Saturday, December 6th, 2008
Through the wonders of digital technology, duets with the deceased are not only possible, but convincing collaborations can be constructed from the transcendent art they’ve left behind. To honor Elvis Presley, a new collection of Christmas song finds his inimitable voice paired with some of the finest singers in a variety of musical genres.
From Sony Music Entertainment:
Sony Music Entertainment is giving Elvis Presley fans the opportunity to sing a Christmas duet with The King of Rock ‘N’ Roll. The “Sing With The King” ecard makes it possible for fans to record their own version of Presley’s classic ‘Blue Christmas.’ The ecard uses the same unique technology that allowed country superstars like Martina McBride, Carrie Underwood, and Sara Evans to sing along with Presley on the “Elvis Presley Christmas Duets” CD.
At www.SingWithTheKing.com fans can watch the new Elvis Presley and Martina McBride ‘Blue Christmas’ video, record their own version ‘Blue Christmas’ with Elvis and then send it to friends and family along with a personal message in the form of a holiday e-card.
Elvis Presley & Martina McBride, “White Christmas”
Besides the ladies mentioned above, which country music star would you like to join Elvis for a Christmas song? Which song?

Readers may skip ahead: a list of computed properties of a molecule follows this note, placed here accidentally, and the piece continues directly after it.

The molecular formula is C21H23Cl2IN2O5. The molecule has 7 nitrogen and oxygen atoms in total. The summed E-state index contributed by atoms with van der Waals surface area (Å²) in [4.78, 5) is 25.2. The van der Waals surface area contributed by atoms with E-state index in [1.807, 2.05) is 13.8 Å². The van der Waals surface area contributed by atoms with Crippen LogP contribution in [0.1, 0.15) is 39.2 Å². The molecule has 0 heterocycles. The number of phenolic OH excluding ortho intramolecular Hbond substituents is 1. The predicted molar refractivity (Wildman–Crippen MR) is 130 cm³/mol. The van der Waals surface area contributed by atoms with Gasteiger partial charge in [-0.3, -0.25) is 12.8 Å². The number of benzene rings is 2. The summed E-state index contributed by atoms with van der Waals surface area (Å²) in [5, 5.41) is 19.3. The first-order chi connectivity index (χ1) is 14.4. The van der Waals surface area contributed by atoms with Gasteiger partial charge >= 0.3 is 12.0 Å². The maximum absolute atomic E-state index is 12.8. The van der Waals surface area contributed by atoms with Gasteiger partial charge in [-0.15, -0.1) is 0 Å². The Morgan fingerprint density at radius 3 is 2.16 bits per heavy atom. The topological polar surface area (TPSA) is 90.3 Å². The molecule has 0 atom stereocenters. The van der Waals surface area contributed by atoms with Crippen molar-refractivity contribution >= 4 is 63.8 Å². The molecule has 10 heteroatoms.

Friday, June 13th, 2008
100 Greatest Women
She was the rockabilly superstar that Music City had dreamed would come along, a pioneer who made the fusion of early rock and country commercially viable. She made timeless records while still in her early teens, and matured into a mainstream country singer later in her career. Today, she is a legend to both country and rock audiences, one of the few artists who can be found in both the Country Music and Rock and Roll Hall of Fame.
Not bad for a poor Georgia girl who started singing professionally to help her widowed mother pay the bills. Brenda Lee was born Brenda Mae Tarpley, and she was singing from the time she could walk. As a toddler, she could hear a song twice on the radio and be able to sing it back, word for word. Even at age six, she was a prodigious talent, and was already appearing on local television shows in Atlanta. What was a cute hobby became a financial necessity in 1953, when her father was killed in a construction accident.
Brenda and her mother slipped into poverty, along with her three other siblings. She was able to make more money singing than anything her mother could do, so she would perform every weekend all around Georgia. Red Foley discovered Lee in early 1956, and asked her to appear on Ozark Jubilee. Her biggest musical influence was Hank Williams, so she performed “Jumbalaya.” The wild response the performance received led to guest spots on several other network shows, and the exposure earned her a deal with Decca Records.